COVID-19 and the New Normal for the Office Market

Apr 24, 2020

COVID-19 and the New Normal for the Office Market
By: Joshua Levering, SIOR, Senior Vice President, NAI James E. Hanson

 The swift spread of COVID-19 has shaken up every aspect of our daily lives. With millions of Americans now working from home and companies facing a dire financial picture in the months and years to come, the impacts on our regional office market could be deep. Experts anticipate that by summer our economy will be on the path towards reopening, but what will that new normal look like for the office market in northern and central New Jersey?

Over the past several years, our area’s office market had steadily diverged, with high quality, well-located office product seeing high absorption and low-quality, functionally obsolete space struggling to find tenants. Although the overall vacancy rate hovered in the low to mid-teens, that did not paint the whole picture as low-quality space drove a high percentage of the vacancy rate.

Right now, COVID-19 has placed a pause on that trend as no new deals are coming to the market for office product of any quality. However, over the next 6-12 months, as the economy picks up once again. I expect two trends to emerge:

  1. Tenants will be taking a deeper look at their business models and workspaces to make sure they still “work” in a post-COVID-19 world

Many companies are learning for the first time that they their employees can work from home with minimal disruptions to their day-to-day business. Additionally, concerns about social distancing and building design will reshape the prototypical office space over the next several months. Due to both reasons, I expect tenants to take a much deeper look at their real estate needs and sharpen their pencils to make sure the numbers and spaces still work for them. For owners of any office building, this will inevitably make those next renewal conversations a bit tougher and could drag out new lease negotiations.

Through this deeper level of analysis and restructuring, I can also see many office tenants learning that they can save some money on real estate costs through decreasing their space or eliminating it entirely. But not every employee wants to work from home or is able, so most companies will likely still need physical locations.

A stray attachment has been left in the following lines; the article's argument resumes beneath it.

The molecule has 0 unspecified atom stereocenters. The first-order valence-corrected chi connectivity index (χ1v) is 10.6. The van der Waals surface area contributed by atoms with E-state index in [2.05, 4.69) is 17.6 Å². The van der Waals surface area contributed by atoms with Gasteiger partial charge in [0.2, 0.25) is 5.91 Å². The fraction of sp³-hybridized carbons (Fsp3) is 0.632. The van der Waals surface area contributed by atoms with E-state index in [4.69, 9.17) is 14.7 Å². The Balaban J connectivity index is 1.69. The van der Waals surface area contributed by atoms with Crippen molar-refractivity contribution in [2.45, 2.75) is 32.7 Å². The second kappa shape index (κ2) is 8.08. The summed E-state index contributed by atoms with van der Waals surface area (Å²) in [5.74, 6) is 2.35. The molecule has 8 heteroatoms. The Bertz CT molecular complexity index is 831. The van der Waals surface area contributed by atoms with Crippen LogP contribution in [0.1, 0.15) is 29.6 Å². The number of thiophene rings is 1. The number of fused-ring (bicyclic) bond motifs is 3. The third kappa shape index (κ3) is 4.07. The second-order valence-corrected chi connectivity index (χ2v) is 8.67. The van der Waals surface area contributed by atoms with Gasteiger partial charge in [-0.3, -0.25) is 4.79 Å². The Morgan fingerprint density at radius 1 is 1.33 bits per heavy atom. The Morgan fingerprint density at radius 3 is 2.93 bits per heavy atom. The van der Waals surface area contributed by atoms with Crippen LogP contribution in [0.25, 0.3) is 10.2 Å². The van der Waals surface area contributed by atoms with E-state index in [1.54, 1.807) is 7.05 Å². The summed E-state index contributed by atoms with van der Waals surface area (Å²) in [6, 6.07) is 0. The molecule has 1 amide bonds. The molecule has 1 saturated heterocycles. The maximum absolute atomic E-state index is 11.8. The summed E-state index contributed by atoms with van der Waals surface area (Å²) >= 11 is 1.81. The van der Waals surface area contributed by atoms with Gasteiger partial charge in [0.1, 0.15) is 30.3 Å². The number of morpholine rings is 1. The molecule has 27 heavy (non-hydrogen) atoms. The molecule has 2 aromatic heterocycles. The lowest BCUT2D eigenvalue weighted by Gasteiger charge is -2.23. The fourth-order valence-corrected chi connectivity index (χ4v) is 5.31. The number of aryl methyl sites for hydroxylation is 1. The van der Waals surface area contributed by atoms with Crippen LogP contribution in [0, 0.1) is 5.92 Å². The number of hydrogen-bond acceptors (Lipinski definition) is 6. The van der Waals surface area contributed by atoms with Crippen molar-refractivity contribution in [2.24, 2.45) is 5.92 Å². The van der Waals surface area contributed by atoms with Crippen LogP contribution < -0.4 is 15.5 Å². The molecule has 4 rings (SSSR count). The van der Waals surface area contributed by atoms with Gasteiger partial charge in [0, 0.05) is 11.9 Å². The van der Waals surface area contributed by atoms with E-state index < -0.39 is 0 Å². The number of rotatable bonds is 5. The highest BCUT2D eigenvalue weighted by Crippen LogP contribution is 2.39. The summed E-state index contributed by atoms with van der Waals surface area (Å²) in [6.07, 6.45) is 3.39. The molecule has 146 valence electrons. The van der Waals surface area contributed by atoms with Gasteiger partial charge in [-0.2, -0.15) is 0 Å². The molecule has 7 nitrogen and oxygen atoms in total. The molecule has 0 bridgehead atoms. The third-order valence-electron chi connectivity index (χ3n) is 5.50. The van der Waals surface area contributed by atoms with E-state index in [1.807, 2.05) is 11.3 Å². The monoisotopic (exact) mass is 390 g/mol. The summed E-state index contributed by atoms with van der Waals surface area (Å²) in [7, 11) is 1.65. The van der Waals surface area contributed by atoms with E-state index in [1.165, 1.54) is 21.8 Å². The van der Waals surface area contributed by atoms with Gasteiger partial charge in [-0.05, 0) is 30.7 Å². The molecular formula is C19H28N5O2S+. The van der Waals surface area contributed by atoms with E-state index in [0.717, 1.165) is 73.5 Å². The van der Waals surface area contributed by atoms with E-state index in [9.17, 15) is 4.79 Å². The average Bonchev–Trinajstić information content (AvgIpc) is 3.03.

1. Decreasing demand for office space and the move towards a decentralized office model will deepen the gulf between quality and non-quality office product

With the decreasing overall need for office space, the decline of lower-quality office product will only hasten. For the owners of these types of buildings, the best advice I can give is to crunch the numbers to see if aggressive repositioning works or take a look at how you can redevelop the property into an asset class in higher demand.

However, higher-quality buildings will be well-positioned as we emerge from COVID-19. As more employers adopt work from home policies, they will be looking to decrease their space allotments but might be looking for less space in a better-quality building.

The appeal of higher quality, well-located buildings could also be influenced by a move to decentralize office space similar to the hub and spoke model we have seen in the industrial sector.

As companies recognize that they ultimately only need their offices for customer servicing operations and other limited in-office needs like meetings, they could look to create smaller regional offices versus one larger headquarters. The advantages of this approach are two-fold – shorter commute times for those that have grown accustomed to working from their home while more local offices will also accommodate for employees who might remain leery of using mass transit to commute into New York City or other large urban centers. Secondly, companies would have smaller, more flexible real estate footprints that can quickly adapt with their businesses. This presents owners of well-located, high-quality office space with a great opportunity to diversify their tenant base and move to a multitenant approach if they have not already.

Over the next several quarters, the office sector is primed for drastic changes as the way we work undergoes a dramatic transformation brought on by COVID-19. Navigating this new normal will not be easy for either tenants or owners as uncertainty will continue to be a defining feature of the market for quite some time. With decades of experience in closing office transactions in a variety of economic conditions, the team at NAI James E. Hanson stands ready to provide counsel to clients to help position them for success in the post-COVID-19 world. To learn more about our office leasing and sales services, please contact me at